Bruce Gordon

Titus Street Professor of Ecclesiastical History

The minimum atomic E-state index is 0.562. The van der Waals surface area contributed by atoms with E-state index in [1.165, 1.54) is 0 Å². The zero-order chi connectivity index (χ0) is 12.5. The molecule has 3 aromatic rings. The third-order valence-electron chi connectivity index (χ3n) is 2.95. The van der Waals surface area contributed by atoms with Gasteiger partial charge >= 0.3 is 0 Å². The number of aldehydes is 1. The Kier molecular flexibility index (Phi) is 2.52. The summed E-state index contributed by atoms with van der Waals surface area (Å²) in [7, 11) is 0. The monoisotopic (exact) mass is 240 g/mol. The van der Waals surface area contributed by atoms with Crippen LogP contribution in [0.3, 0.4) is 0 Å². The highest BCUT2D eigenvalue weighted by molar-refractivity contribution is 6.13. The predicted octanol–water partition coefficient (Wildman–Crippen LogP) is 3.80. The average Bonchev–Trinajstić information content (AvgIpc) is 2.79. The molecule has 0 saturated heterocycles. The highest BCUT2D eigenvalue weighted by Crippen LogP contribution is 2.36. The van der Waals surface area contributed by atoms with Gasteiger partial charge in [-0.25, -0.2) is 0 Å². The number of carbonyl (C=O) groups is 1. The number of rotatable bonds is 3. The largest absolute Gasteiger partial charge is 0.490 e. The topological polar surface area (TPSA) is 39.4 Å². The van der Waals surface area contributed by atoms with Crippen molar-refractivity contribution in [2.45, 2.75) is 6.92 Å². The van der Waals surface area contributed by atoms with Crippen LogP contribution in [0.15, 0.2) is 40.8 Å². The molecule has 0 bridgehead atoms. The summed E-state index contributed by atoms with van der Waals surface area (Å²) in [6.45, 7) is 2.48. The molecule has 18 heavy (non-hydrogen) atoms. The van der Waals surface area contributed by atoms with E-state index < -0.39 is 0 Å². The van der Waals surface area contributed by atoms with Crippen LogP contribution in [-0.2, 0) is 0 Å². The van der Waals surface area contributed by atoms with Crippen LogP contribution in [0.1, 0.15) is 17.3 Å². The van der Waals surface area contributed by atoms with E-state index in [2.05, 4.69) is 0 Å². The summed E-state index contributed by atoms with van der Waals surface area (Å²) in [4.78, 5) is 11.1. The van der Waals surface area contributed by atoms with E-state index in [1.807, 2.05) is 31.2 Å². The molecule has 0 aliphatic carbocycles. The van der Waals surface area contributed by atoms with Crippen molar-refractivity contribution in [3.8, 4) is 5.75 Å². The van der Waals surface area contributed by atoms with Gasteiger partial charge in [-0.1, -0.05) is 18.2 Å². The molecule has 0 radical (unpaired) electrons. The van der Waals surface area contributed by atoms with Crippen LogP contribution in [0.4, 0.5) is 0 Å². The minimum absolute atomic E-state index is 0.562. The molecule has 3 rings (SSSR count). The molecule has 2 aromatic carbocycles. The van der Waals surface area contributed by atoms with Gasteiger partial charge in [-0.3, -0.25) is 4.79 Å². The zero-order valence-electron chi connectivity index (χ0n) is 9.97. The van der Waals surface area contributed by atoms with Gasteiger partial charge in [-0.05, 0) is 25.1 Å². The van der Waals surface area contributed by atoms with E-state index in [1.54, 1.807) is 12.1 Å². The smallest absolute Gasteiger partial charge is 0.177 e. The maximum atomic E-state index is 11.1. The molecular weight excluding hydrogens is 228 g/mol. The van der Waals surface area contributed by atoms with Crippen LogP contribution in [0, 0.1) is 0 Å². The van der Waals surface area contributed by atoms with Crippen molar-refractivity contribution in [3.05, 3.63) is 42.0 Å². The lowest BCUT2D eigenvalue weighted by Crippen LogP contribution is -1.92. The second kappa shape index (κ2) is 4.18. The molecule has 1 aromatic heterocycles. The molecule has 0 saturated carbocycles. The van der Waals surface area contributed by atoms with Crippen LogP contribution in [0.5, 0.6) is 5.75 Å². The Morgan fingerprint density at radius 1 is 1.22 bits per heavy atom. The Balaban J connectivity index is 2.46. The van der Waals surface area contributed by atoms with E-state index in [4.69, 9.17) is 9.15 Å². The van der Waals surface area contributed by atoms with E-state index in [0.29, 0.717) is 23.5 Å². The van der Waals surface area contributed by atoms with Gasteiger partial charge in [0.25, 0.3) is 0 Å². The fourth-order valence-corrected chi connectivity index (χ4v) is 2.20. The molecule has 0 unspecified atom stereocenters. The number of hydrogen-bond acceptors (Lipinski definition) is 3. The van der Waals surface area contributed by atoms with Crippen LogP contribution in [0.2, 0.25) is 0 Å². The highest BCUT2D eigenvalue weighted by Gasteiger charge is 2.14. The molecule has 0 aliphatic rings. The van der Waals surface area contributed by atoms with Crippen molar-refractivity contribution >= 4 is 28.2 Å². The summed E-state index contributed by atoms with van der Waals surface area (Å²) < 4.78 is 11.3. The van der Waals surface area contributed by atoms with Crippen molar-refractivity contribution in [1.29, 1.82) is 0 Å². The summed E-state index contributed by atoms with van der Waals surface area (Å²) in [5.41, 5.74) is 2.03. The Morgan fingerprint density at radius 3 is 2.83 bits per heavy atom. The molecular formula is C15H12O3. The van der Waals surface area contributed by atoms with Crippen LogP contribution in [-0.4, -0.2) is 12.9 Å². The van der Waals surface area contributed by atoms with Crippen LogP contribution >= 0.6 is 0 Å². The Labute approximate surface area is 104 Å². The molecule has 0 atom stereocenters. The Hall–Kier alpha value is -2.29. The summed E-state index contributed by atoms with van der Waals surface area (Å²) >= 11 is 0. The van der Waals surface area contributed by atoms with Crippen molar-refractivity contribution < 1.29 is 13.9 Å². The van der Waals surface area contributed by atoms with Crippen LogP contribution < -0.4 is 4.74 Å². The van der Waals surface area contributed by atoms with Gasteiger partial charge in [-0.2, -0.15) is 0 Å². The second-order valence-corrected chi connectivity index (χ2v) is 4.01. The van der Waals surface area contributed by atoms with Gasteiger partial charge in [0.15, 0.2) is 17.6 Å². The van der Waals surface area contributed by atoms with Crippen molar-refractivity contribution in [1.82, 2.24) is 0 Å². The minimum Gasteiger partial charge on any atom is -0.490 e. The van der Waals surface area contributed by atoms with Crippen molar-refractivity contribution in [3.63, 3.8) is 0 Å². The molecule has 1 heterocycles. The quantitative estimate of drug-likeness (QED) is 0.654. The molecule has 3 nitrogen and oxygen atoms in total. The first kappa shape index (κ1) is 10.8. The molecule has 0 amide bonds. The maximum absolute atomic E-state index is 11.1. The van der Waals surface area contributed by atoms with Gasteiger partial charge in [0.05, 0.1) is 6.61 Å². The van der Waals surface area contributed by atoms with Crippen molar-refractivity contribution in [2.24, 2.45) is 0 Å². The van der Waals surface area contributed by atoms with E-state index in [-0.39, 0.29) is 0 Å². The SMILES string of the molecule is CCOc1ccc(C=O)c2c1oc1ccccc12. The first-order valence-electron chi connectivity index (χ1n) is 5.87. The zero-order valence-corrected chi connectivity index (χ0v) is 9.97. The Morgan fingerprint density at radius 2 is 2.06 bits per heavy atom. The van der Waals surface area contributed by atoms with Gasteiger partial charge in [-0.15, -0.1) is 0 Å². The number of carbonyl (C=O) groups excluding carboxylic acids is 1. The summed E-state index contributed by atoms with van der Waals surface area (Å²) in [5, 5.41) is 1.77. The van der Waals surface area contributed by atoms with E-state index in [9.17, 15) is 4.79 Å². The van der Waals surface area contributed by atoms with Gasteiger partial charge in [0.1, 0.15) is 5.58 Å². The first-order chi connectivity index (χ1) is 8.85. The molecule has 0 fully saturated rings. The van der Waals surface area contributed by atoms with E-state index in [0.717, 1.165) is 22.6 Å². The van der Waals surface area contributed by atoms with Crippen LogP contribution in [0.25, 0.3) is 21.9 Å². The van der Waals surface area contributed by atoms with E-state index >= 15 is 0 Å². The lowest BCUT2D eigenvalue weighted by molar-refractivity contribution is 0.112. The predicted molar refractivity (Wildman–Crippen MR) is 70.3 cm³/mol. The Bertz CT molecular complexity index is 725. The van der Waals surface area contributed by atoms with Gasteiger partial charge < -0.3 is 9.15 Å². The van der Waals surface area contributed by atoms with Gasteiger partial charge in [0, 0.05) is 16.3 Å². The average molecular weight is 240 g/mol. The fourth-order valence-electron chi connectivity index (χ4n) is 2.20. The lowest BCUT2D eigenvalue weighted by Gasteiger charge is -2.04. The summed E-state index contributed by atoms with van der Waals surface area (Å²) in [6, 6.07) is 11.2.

A native of Canada, Bruce Gordon taught from 1994 to 2008 at the University of St Andrews, Scotland, where he was professor of modern history and deputy director of the St Andrews Reformation Studies Institute. His research focuses on European religious cultures of the late-medieval and early modern periods, with a particular interest in the Reformation in German-speaking lands. He is the author of Calvin (Yale University Press, 2009), a biography that seeks to put the life of the influential reformer in the context of the sixteenth-century world. It is a study of Calvin’€™s character, his extensive network of personal contacts and of the complexities of church reform and theological exchange in the Reformation. The Swiss Reformation (Manchester University Press, 2002) (an “Outstanding Publication”€ for 2003 by Choice Magazine) studies the emergence of the Reformation n the multi-lingual world of the Swiss Confederation and its influence across Europe in the sixteenth century. His book Clerical Reformation and the Rural Reformation (1992) examined the creation of the first Protestant ministry, which took place in the Swiss city of Zurich and its numerous country parishes. In addition, he has edited books on the development of Protestant historical writing, the relationships between the dead and the living in late-medieval and early modern society, the Swiss reformer Heinrich Bullinger, and, most recently, on biblical culture in the sixteenth century. He was the principal investigator of a major grant from the Arts and Humanities Research Council of the United Kingdom on Protestant Latin Bibles of the Sixteenth Century. The project explores the new translations of the Old and New Testaments by Protestant scholars into Latin during the Reformation and the questions posed by these extraordinary works for our understanding of translation, authority, material culture, confessional identity and theological formulation. The monograph is currently being completed. He has started work for Princeton University Press on a study of the reception of Calvin’s Institutes from the Reformation to the modern world. His teaching includes a lecture course on Western Christianity from the early church to the scientific revolution, and seminars on the culture of death, sources and methods of religious history, the Reformation, Calvinism, and the Reformed tradition from Zwingli to postmodernism. He teaches in the Department of History and in Renaissance Studies and works with graduate students on a wide range of topics in early modern religious history. He is on the board of various publishing series: St Andrews Studies in Reformation History (Ashgate), Zürcher Beiträge zur Reformationsgeschichte (Theologischer Verlag Zürcher), and Refo500 Academic Studies (Vandenhoeck &Ruprecht). He is a fellow of the Royal Historical Society and in 2012 received an honorary doctorate from the University of Zurich, Switzerland. (Presbyterian)